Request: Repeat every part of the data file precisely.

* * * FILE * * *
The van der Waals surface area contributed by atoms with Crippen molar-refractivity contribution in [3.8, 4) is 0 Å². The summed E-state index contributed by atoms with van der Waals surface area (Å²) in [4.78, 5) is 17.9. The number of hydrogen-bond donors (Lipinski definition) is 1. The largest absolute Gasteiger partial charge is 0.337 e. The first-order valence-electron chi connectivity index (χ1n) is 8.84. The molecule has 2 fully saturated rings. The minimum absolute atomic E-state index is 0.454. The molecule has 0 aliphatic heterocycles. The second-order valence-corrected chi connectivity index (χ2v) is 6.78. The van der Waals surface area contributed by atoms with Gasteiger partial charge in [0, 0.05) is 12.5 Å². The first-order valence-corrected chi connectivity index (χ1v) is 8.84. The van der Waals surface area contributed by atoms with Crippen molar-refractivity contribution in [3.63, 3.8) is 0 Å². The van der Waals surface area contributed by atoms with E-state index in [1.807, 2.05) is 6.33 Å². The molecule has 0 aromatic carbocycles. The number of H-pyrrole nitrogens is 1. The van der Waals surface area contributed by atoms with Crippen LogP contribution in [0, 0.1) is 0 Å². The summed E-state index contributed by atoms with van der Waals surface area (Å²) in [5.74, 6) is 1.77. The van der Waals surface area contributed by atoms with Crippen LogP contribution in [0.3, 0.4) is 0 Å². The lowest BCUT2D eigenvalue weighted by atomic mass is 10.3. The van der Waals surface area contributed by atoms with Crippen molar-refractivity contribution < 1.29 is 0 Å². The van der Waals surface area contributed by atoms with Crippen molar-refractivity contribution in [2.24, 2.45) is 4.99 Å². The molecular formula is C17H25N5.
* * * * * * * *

The van der Waals surface area contributed by atoms with Crippen molar-refractivity contribution in [3.8, 4) is 0 Å². The summed E-state index contributed by atoms with van der Waals surface area (Å²) in [4.78, 5) is 17.9. The number of hydrogen-bond donors (Lipinski definition) is 1. The largest absolute Gasteiger partial charge is 0.337 e. The first-order valence-electron chi connectivity index (χ1n) is 8.84. The molecule has 2 fully saturated rings. The minimum absolute atomic E-state index is 0.454. The molecule has 0 aliphatic heterocycles. The second-order valence-corrected chi connectivity index (χ2v) is 6.78. The van der Waals surface area contributed by atoms with Gasteiger partial charge in [0, 0.05) is 12.5 Å². The first-order valence-corrected chi connectivity index (χ1v) is 8.84. The van der Waals surface area contributed by atoms with Crippen molar-refractivity contribution in [3.63, 3.8) is 0 Å². The van der Waals surface area contributed by atoms with E-state index in [1.807, 2.05) is 6.33 Å². The molecule has 0 aromatic carbocycles. The number of H-pyrrole nitrogens is 1. The van der Waals surface area contributed by atoms with Crippen LogP contribution in [0, 0.1) is 0 Å². The summed E-state index contributed by atoms with van der Waals surface area (Å²) in [5.74, 6) is 1.77. The van der Waals surface area contributed by atoms with Crippen LogP contribution in [0.3, 0.4) is 0 Å². The lowest BCUT2D eigenvalue weighted by atomic mass is 10.3. The van der Waals surface area contributed by atoms with Crippen molar-refractivity contribution < 1.29 is 0 Å². The van der Waals surface area contributed by atoms with Crippen molar-refractivity contribution in [2.24, 2.45) is 4.99 Å². The molecular formula is C17H25N5.